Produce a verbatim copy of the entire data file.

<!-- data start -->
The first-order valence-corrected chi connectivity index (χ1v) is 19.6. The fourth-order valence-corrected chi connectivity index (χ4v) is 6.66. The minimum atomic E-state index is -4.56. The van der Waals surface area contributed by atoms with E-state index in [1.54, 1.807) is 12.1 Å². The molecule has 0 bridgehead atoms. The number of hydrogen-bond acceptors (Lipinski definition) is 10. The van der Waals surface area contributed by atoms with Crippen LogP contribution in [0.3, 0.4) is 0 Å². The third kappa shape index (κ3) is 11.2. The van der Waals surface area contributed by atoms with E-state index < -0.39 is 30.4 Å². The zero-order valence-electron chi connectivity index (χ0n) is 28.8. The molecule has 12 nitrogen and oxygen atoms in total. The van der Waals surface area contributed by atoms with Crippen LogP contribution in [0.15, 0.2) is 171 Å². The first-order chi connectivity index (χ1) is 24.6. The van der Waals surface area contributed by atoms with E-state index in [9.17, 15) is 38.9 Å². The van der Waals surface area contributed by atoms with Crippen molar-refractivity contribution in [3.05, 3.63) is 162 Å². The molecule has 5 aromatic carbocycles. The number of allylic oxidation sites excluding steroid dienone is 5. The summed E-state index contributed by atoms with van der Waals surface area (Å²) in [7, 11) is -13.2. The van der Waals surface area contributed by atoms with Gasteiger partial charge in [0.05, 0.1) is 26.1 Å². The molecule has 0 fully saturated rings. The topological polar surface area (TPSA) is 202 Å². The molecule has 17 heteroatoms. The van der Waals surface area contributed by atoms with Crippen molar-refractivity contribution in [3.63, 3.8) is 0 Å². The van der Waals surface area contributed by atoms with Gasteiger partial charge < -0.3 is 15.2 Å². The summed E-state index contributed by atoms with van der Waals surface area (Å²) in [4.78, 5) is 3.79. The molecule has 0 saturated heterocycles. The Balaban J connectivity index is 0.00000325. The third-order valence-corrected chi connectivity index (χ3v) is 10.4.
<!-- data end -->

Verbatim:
The first-order valence-corrected chi connectivity index (χ1v) is 19.6. The fourth-order valence-corrected chi connectivity index (χ4v) is 6.66. The minimum atomic E-state index is -4.56. The van der Waals surface area contributed by atoms with E-state index in [1.54, 1.807) is 12.1 Å². The molecule has 0 bridgehead atoms. The number of hydrogen-bond acceptors (Lipinski definition) is 10. The van der Waals surface area contributed by atoms with Crippen LogP contribution in [0.3, 0.4) is 0 Å². The third kappa shape index (κ3) is 11.2. The van der Waals surface area contributed by atoms with E-state index < -0.39 is 30.4 Å². The zero-order valence-electron chi connectivity index (χ0n) is 28.8. The molecule has 12 nitrogen and oxygen atoms in total. The van der Waals surface area contributed by atoms with Crippen LogP contribution in [0.15, 0.2) is 171 Å². The first-order chi connectivity index (χ1) is 24.6. The van der Waals surface area contributed by atoms with E-state index in [9.17, 15) is 38.9 Å². The van der Waals surface area contributed by atoms with Crippen molar-refractivity contribution in [3.05, 3.63) is 162 Å². The molecule has 5 aromatic carbocycles. The number of allylic oxidation sites excluding steroid dienone is 5. The summed E-state index contributed by atoms with van der Waals surface area (Å²) in [7, 11) is -13.2. The van der Waals surface area contributed by atoms with Gasteiger partial charge in [0.05, 0.1) is 26.1 Å². The molecule has 0 fully saturated rings. The topological polar surface area (TPSA) is 202 Å². The molecule has 17 heteroatoms. The van der Waals surface area contributed by atoms with Crippen molar-refractivity contribution in [3.63, 3.8) is 0 Å². The van der Waals surface area contributed by atoms with Gasteiger partial charge < -0.3 is 15.2 Å². The summed E-state index contributed by atoms with van der Waals surface area (Å²) in [4.78, 5) is 3.79. The molecule has 0 saturated heterocycles. The Balaban J connectivity index is 0.00000325. The third-order valence-corrected chi connectivity index (χ3v) is 10.4.